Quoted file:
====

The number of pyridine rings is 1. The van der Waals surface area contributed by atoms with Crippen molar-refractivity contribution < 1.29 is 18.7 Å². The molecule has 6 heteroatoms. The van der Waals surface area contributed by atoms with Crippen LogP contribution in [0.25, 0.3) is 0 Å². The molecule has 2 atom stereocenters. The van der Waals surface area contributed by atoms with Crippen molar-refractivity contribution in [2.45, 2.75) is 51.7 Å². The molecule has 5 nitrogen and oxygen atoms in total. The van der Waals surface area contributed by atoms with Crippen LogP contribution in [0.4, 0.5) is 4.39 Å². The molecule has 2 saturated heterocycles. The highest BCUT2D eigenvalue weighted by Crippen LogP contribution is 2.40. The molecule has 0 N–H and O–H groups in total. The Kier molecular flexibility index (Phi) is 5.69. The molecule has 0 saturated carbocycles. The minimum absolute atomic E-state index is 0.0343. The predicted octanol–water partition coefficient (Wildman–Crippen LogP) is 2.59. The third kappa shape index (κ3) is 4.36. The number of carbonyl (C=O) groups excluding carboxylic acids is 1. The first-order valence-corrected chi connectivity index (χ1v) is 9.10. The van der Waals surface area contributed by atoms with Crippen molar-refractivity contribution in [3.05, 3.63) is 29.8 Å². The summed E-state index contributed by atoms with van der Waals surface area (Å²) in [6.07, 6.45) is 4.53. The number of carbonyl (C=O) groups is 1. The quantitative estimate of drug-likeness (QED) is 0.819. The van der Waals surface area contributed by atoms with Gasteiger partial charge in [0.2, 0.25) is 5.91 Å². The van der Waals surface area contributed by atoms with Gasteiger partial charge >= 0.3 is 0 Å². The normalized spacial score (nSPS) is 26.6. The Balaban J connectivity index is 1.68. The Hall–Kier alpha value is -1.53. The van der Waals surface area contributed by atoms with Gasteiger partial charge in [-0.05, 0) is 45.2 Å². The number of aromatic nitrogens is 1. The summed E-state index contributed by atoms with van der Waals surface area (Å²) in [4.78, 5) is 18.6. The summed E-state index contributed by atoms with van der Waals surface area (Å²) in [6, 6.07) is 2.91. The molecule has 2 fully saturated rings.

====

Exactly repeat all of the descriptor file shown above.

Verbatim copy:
The number of pyridine rings is 1. The van der Waals surface area contributed by atoms with Crippen molar-refractivity contribution < 1.29 is 18.7 Å². The molecule has 6 heteroatoms. The van der Waals surface area contributed by atoms with Crippen LogP contribution in [0.25, 0.3) is 0 Å². The molecule has 2 atom stereocenters. The van der Waals surface area contributed by atoms with Crippen molar-refractivity contribution in [2.45, 2.75) is 51.7 Å². The molecule has 5 nitrogen and oxygen atoms in total. The van der Waals surface area contributed by atoms with Crippen LogP contribution in [0.4, 0.5) is 4.39 Å². The molecule has 2 saturated heterocycles. The highest BCUT2D eigenvalue weighted by Crippen LogP contribution is 2.40. The molecule has 0 N–H and O–H groups in total. The Kier molecular flexibility index (Phi) is 5.69. The molecule has 0 saturated carbocycles. The minimum absolute atomic E-state index is 0.0343. The predicted octanol–water partition coefficient (Wildman–Crippen LogP) is 2.59. The third kappa shape index (κ3) is 4.36. The number of carbonyl (C=O) groups excluding carboxylic acids is 1. The first-order valence-corrected chi connectivity index (χ1v) is 9.10. The van der Waals surface area contributed by atoms with Crippen molar-refractivity contribution in [3.05, 3.63) is 29.8 Å². The summed E-state index contributed by atoms with van der Waals surface area (Å²) in [6.07, 6.45) is 4.53. The number of carbonyl (C=O) groups is 1. The quantitative estimate of drug-likeness (QED) is 0.819. The van der Waals surface area contributed by atoms with Gasteiger partial charge in [0.2, 0.25) is 5.91 Å². The van der Waals surface area contributed by atoms with Gasteiger partial charge >= 0.3 is 0 Å². The normalized spacial score (nSPS) is 26.6. The Balaban J connectivity index is 1.68. The Hall–Kier alpha value is -1.53. The van der Waals surface area contributed by atoms with Gasteiger partial charge in [-0.05, 0) is 45.2 Å². The number of aromatic nitrogens is 1. The summed E-state index contributed by atoms with van der Waals surface area (Å²) in [4.78, 5) is 18.6. The summed E-state index contributed by atoms with van der Waals surface area (Å²) in [6, 6.07) is 2.91. The molecule has 2 fully saturated rings.